I had to go to a local welder to make some hurdles and a plyometric "box" out of metal. We've had to improvise on equipment, this whole situation caught us flat-footed and we could not get the funds to buy new equipment. We used what we had and I'm grateful that we went that direction.
What are you training for?
I am training for the Olympics, hitting the qualification mark would mean a new personal record and ultimately a new national record. If I can kill all those birds with one stone, I'd be elated.
Your thoughts on track
Track for me is what I believe is my calling. I've enjoyed it since I was in high school, I've travelled to areas I never thought I would because of it and I met my wife through track. I'm quite pleased with my achievements so far.
Your fav athlete???
My favourite athlete has to be Usain Bolt. It's not because of the stardom, but he has proven that one can get to the top fairly. He is a clean athlete, no doping scandals or doping violations. That gives me hope that with the right work ethic and integrity, I can achieve so much more. My second favourite athlete is my wife - I'm just kidding! - Asafa Powell is my, his technique and poise while running is evidence of hard, consistent work.
Instagram : Mark_100m
Facebook:: Mark Otieno
Mark is on the look-out for sponsors
HOW TO RETURN TO SPEED
The COVID pandemic has significantly decreased opportunities in track and field and has denied athletes the opportunity to showcase their hard work and commitment. However,when the return to competition does come great care will be needed to protect athletes from potential strains, writes physiotherapist and England Athletics medical lead Stuart Butler.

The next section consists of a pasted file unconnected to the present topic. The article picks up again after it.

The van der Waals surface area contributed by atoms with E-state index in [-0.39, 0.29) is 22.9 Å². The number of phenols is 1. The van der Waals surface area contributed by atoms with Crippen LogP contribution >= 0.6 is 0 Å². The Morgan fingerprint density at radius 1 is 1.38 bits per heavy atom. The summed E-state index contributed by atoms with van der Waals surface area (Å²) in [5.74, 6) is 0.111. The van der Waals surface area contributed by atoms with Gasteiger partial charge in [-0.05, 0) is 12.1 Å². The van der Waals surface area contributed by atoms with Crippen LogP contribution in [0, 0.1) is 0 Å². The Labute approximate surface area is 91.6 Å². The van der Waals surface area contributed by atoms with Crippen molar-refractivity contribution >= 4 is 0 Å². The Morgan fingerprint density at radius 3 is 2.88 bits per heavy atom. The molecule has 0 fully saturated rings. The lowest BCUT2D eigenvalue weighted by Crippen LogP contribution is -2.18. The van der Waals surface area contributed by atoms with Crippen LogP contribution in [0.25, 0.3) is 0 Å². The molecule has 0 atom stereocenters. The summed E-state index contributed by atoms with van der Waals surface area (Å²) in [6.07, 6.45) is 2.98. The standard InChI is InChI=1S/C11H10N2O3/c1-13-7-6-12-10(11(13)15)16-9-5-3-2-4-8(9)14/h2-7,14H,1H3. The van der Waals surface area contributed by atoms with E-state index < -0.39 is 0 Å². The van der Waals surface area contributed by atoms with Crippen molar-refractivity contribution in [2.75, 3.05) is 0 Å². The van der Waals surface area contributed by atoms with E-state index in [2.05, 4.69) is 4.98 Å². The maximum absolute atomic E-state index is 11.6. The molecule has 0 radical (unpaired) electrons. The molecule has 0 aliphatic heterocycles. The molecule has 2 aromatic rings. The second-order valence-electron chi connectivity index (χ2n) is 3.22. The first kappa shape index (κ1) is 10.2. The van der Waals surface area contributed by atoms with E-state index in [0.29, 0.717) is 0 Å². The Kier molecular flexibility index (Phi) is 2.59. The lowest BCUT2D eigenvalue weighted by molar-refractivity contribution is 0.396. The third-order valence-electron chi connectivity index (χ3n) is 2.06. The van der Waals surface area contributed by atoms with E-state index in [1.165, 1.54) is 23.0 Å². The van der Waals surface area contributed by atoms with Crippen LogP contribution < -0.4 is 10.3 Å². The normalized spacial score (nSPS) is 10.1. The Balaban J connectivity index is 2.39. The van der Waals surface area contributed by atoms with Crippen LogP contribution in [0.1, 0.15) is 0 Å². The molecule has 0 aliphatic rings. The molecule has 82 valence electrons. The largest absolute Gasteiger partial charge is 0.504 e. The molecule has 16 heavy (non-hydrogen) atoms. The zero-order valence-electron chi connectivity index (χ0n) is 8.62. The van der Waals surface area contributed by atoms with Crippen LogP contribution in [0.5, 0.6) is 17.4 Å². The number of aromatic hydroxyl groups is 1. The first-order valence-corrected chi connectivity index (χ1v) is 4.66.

Athletes have lost opportunities on the local, regional, national and international stage and many athletes and coaches may feel disheartened by the enforced, albeit slightly easing lock-down at the time of writing. Okay, lock-down may have allowed athletes time to do remedial work and specific strength and conditioning or simply provided an opportunity for tired bodies to rest. Now, in the UK with the potential return to training and competition (Government guidance permitting) athletes are faced with the question of how to “Get into shape" or "Get sharp" when they have had little access to tracks and specific training.
Coaches will have been doing their jobs "virtually" but there's no counting for face-to-face coaching and “seeing” what the athlete is doing and how they are performing. Many will have prescribed slightly less specific training than would normally be the case at this time of the year. Normally for sprinters, jumpers and hurdlers, for example, quality would be in the ascendancy, as would the execution of technique at maximum velocity. However, the lock-down has led to many coaches having to give their athletes slightly less specific workouts.
Some have even returned to more general “build-up” style training phases – where volume and more general preparatory exercises are higher on the training agenda than they normally would be. So, now with a still athlete-restricted-lock-down in place and a potential date for a British Championships in early Aug, there’s not really a lot of time to prepare.